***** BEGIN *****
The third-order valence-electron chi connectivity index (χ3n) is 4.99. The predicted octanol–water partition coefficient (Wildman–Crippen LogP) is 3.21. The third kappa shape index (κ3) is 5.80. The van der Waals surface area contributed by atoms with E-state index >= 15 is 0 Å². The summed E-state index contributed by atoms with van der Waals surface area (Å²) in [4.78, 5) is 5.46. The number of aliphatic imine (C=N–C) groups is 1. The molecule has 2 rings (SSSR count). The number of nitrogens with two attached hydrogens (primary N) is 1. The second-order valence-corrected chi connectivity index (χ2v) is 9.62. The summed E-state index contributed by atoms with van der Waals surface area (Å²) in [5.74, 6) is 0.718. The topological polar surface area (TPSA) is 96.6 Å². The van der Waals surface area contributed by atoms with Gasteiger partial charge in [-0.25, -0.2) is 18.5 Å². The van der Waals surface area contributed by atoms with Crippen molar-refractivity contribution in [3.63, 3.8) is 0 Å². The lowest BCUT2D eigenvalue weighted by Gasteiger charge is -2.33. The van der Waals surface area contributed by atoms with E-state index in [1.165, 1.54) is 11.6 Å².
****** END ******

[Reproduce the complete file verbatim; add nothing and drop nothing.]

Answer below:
The third-order valence-electron chi connectivity index (χ3n) is 4.99. The predicted octanol–water partition coefficient (Wildman–Crippen LogP) is 3.21. The third kappa shape index (κ3) is 5.80. The van der Waals surface area contributed by atoms with E-state index >= 15 is 0 Å². The summed E-state index contributed by atoms with van der Waals surface area (Å²) in [4.78, 5) is 5.46. The number of aliphatic imine (C=N–C) groups is 1. The molecule has 2 rings (SSSR count). The number of nitrogens with two attached hydrogens (primary N) is 1. The second-order valence-corrected chi connectivity index (χ2v) is 9.62. The summed E-state index contributed by atoms with van der Waals surface area (Å²) in [5.74, 6) is 0.718. The topological polar surface area (TPSA) is 96.6 Å². The van der Waals surface area contributed by atoms with Gasteiger partial charge in [-0.25, -0.2) is 18.5 Å². The van der Waals surface area contributed by atoms with Crippen molar-refractivity contribution in [3.63, 3.8) is 0 Å². The lowest BCUT2D eigenvalue weighted by Gasteiger charge is -2.33. The van der Waals surface area contributed by atoms with E-state index in [1.165, 1.54) is 11.6 Å².